The actual numbers of interactions about performance in these systems are so few that the probability of having any real impact on performance is incredibly small.

The logical (heck, even mathematical) choice would be to simply not bother at all!

Unfortunately, these systems have got so entwined with other systems and processes that it’s just not that easy, to not bother at all. However, if you are in a position to actually play with getting rid of your performance management system, get some people together who know what they are doing in this area and ask the following question:

‘What would be the impact if we got rid of our performance management system?’

Don’t be at all surprised if no one says anything about an actual impact on performance! What will get surfaced though will be the other systems and processes that the performance management system does impact. Chances are the biggest one will be compensation. After that will be career/succession. Someone may mention termination/reorganization as well but that will be about it in terms of what really matters.

So if you want to get rid of your performance management system you need find other ways of interacting with people about those things. If you get that same group of people together that you asked the question above, it won’t take long to get some good answers. And those answers will likely produce far more realistic interactions about compensation, career etc. than what is happening now if what is happening now is informed by the performance management system.

As an example let’s look at compensation since often people will say the biggest impact of getting rid of the performance management system will be on the compensation system. And let’s look at this as logically as we can.

First, base salary is not affected by the performance management system, it is informed by pay grades and comparisons. Let’s say someone’s base salary is $50,000.00. Where the performance management system is supposed to kick in is how much of a raise/bonus is someone going to get since most organizations say it is important to ‘pay for performance’. In most organizations today you will be lucky, very lucky to be able to allocate someone a 10% raise (and even that is high). So at its simplest, if you have let’s say 20 people at this pay grade and similar jobs the best performer will get a $5,000.00 raise and the worst performer will get nothing. Everyone else is somewhere between.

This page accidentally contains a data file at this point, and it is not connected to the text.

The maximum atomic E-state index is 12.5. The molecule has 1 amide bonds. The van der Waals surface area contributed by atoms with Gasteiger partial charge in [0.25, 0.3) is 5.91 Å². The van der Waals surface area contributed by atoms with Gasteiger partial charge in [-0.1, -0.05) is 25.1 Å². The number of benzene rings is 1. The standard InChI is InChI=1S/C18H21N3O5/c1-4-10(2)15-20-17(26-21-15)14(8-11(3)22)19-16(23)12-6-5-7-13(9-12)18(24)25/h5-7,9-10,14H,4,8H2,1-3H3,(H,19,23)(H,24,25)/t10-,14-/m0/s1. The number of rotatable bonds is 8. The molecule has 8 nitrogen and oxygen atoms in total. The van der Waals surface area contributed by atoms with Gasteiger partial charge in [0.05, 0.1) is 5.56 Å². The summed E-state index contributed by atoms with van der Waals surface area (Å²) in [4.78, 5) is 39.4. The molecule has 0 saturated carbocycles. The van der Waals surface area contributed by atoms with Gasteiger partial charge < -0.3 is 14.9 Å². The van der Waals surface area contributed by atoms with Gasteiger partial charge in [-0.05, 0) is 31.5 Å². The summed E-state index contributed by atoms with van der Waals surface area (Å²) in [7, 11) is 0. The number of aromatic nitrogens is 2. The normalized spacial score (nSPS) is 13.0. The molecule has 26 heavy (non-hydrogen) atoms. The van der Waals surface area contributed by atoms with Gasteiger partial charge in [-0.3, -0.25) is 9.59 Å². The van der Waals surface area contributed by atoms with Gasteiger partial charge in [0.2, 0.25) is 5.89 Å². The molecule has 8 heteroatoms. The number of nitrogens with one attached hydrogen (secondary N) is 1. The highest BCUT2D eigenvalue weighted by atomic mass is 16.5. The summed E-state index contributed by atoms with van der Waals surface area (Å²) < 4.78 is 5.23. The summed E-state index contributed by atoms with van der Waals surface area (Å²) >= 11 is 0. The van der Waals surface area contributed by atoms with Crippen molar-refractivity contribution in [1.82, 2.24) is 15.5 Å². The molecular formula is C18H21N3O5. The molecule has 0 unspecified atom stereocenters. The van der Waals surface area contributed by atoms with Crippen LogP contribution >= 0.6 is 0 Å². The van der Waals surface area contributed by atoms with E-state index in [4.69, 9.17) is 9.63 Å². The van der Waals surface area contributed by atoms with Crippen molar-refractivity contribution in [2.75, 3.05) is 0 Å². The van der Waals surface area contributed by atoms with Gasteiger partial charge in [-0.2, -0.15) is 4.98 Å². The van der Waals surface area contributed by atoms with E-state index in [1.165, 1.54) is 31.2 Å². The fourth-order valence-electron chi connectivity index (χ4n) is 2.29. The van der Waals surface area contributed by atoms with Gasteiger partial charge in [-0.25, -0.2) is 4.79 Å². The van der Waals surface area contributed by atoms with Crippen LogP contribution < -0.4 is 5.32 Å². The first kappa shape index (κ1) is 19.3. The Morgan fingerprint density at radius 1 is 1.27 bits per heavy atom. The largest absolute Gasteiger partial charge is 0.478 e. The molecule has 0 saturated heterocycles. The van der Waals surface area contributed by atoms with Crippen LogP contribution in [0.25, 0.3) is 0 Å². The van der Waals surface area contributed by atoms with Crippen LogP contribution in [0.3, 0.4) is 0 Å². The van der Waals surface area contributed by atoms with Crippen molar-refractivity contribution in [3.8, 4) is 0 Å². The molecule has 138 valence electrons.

The actual money is almost, almost meaningless. And yet many people will say that the very complicated, time consuming performance management system is what justifies and brings equity to this almost meaningless monetary reward. They will say this will be the biggest impact if the performance management system is eliminated.

Do you really need a performance management system to justify and bring equity to a compensation process? Quite simply, NO. The same can be said for career, succession and any other process that might have been identified as being impacted by the elimination of the  performance management system

Keep in mind, whether you have a performance management system or not people are going to get raises or not get raises, they are going to  navigate a career and they are going to ask questions about their performance and people are going to evaluate their performance. So the interactions, the meaningful interactions about these topics are going to occur. You don’t need a performance management system to deliver on this need. In fact it usually gets in the way of effective interactions on these very topics.

Why? Because the idea of a performance management system is founded on the theory that certainty can be delivered by those in power. And our experience everyday tells us this is not our reality. So almost everything that occurs as part of that system is viewed with cynicism and distrust. OUCH! oozes everywhere. It is very difficult to have realistic and effective interactions in that environment.

Solving the problem of finding ways to interact more realistically and effectively without a performance management system about performance, career, succession, evaluation, pay raises is not very complicated. Simply communicate that everyone has the right to have these types of interactions and set a timetable. Provide enough appropriate information to everyone for consistency and understanding parameters and capturing outputs (if needed) and away you go.

Some people will say that their managers won’t have those conversations. Well they’re not having them anyway, even if you do have a performance management system! The system is just hiding this fact and helping everyone to avoid this fact in the first place!

I am quite convinced, if performance management systems were simply eliminated tomorrow, no matter the size of the organization there would be a significant positive effect on accountability in organizations and probably a positive effect in overall performance as well.